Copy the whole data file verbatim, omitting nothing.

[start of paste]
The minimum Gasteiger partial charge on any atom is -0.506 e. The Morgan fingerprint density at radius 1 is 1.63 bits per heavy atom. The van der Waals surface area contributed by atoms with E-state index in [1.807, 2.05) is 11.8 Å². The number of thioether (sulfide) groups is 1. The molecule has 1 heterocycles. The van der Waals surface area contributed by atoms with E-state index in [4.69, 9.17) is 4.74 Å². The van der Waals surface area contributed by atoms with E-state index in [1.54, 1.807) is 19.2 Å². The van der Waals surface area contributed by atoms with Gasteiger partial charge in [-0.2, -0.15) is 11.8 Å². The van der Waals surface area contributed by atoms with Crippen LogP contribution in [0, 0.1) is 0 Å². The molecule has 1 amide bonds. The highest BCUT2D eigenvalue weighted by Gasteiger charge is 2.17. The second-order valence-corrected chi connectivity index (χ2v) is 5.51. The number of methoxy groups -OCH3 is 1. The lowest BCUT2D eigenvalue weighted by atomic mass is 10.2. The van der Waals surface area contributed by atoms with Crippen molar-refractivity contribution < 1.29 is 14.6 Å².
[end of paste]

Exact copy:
The minimum Gasteiger partial charge on any atom is -0.506 e. The Morgan fingerprint density at radius 1 is 1.63 bits per heavy atom. The van der Waals surface area contributed by atoms with E-state index in [1.807, 2.05) is 11.8 Å². The number of thioether (sulfide) groups is 1. The molecule has 1 heterocycles. The van der Waals surface area contributed by atoms with E-state index in [4.69, 9.17) is 4.74 Å². The van der Waals surface area contributed by atoms with E-state index in [1.54, 1.807) is 19.2 Å². The van der Waals surface area contributed by atoms with Gasteiger partial charge in [-0.2, -0.15) is 11.8 Å². The van der Waals surface area contributed by atoms with Crippen LogP contribution in [0, 0.1) is 0 Å². The molecule has 1 amide bonds. The highest BCUT2D eigenvalue weighted by Gasteiger charge is 2.17. The second-order valence-corrected chi connectivity index (χ2v) is 5.51. The number of methoxy groups -OCH3 is 1. The lowest BCUT2D eigenvalue weighted by atomic mass is 10.2. The van der Waals surface area contributed by atoms with Crippen molar-refractivity contribution < 1.29 is 14.6 Å².